A Day in the Life ScenariosDrugs & MedicationsHealthcare PolicyHuman InterestPhysician Office Issues


The opioid epidemic is a real problem in the U.S. “Drug-seeking” patients visit doctors’ offices quite often in search of the prescriber who will give them what they want. The ever-increasing number of people who are addicted to opioid pain medicines (narcotic analgesics) plague doctors with convincing stories of why they need to be given a narcotic. Not a day goes by when a physician doesn’t have to decide if a patient is legit. Are they really in need of a narcotic? Or are they addicted and a “drug seeker?” This isn’t a problem that impacts my average reader, but it’s still worth knowing about. In a “stable practice” like mine, where I saw the same patients repeatedly, this wasn’t a problem. It’s the ER or urgent care doctor who sees only people he doesn’t know where this is a major problem.

In most cases, based on the results of diagnostic evaluation, a physician knows if the patient’s symptoms are real. The CT that shows a kidney stone, the arteriogram that shows an aneurysm, or the X-ray that shows a rib fracture are all objective findings that prove the patient’s pain is real. Also, a patient’s medical record can inform the doctor of the patient’s terminal illness or chronic pain syndrome. These are all straightforward indications the patient justifiably may need an opioid analgesic.

But what if the doctor doesn’t have objective information about patient X? What if patient X appears to be in pain, but you can’t find a reason? Is there any way the doctor can determine if the patient is a drug seeker? Are there clues or red flags that tell the doctor to beware? It’s very difficult to know sometimes, but there are several things the doctor can look for.

Medical Economics magazine recently published an article providing answers for this dilemma. Titled “Is your patient a drug seeker? 13 red flags to watch for,” it lists 13 items that should make the physician pay closer attention to a patient, as well as unusual circumstances that should increase a physician’s skepticism. Those items are listed below:

  1. The patient is from out-of-town or far away. (Their local doctors are on to them)
  2. The patient has seen many doctors in a short time for the same reason. (Each doctor prescribed some but not enough)
  3. The patient has medical records, but they are from many years ago. (Information is not current)
  4. The patient uses multiple pharmacies. (Pharmacies have dispensing limitations)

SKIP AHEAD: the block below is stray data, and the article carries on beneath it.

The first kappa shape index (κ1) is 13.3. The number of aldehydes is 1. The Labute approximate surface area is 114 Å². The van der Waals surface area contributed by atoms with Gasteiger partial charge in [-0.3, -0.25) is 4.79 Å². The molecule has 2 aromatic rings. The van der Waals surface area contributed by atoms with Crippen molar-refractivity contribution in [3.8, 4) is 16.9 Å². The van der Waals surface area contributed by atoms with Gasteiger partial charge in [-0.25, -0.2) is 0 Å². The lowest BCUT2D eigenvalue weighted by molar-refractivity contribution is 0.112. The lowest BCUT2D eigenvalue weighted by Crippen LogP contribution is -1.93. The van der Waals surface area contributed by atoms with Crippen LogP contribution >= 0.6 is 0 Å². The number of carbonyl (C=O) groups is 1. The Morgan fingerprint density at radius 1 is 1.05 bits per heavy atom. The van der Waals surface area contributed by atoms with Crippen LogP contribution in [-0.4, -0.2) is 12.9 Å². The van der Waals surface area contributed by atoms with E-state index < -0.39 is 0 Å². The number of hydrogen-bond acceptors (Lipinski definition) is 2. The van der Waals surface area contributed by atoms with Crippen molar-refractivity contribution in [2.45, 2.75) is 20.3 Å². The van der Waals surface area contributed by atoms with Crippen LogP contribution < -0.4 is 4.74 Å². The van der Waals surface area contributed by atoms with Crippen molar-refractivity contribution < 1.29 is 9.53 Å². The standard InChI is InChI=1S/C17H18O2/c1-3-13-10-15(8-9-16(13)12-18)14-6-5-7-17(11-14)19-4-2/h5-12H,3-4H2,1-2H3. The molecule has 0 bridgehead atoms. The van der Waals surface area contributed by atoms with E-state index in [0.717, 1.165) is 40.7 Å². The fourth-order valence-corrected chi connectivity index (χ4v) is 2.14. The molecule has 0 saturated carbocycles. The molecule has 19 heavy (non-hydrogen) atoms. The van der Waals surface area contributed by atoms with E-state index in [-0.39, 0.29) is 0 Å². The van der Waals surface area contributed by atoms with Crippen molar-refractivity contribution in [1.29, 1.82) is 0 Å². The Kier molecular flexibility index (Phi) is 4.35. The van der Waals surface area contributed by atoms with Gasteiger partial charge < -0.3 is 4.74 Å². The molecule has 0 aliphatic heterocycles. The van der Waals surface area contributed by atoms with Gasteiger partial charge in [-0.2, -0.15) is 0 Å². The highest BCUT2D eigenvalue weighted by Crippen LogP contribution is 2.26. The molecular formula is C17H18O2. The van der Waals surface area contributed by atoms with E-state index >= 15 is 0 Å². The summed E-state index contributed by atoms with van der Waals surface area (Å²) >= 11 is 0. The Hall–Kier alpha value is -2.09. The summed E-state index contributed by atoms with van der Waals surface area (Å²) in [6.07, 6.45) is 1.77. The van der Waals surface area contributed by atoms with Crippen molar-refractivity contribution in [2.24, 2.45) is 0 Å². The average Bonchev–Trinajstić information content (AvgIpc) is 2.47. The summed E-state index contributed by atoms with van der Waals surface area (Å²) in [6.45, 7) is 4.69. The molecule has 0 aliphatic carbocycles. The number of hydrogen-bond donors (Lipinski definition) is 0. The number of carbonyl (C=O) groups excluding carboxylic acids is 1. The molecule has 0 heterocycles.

5. The patient claims an allergy or intolerance to all meds except “X,” a narcotic.
  6. The patient is specific about the drug he needs including dose, quantity, and number of refills.
  7. The patient is unwilling to consider any other treatment. Only wants drug “X.”
  8. The patient calls for a refill at night, on the weekend, or before a holiday, and speaks to a physician who doesn’t know the patient. 
  9. The patient’s story is inconsistent, a lie, or nonsensical.
  10. The patient cries, moans, or exaggerates symptoms.
  11. The patient gets aggressive or belligerent when an alternate drug is suggested.
  12. The patient gives a false address, phone number, or other info.
  13. The patient takes other controlled substances.

Then, there are the excuses patients gave me at the office:

     My oxycontin was stolen from my purse by some guy on the bus.

     The dog got my pills and ate them.

     I accidentally spilled the bottle down the toilet/down the drain (or my child did)

     The pharmacist shorted me. 

     I have a toothache and can’t get in to see the dentist.

     My insurance allows 50 pills and 3 refills.

Every physician deals with drug-seeking patients in some degree. As I said previously, ER and urgent care docs get the most exposure along with pain clinics and pain specialists. Of the list presented above, I encountered each of those scenarios at least a few times. Getting to know your patient and their family keeps drug seekers at bay. If they have a drug problem, their regular family doctor is usually not their supplier. It’s the occasional new patient or the friend of a patient who is the drug seeker. The doctor has to have a “sixth sense” about this sort of thing and nip it early. If the doctor doesn’t stop it, he becomes known by drug seekers as an easy mark and will attract more and more such patients. The path of least resistance is to just say “yes”, write for a small supply of drug, and send them on their way. But once you start, the problem perpetuates itself. They won’t just come once. Being aware of the items listed reduces a physicians complicity in a patient’s opioid dependence, but it does nothing to correct the overall problem. That’s a much bigger issue!

Reference: https://www.medicaleconomics.com/view/your-patient-drug-seeker.

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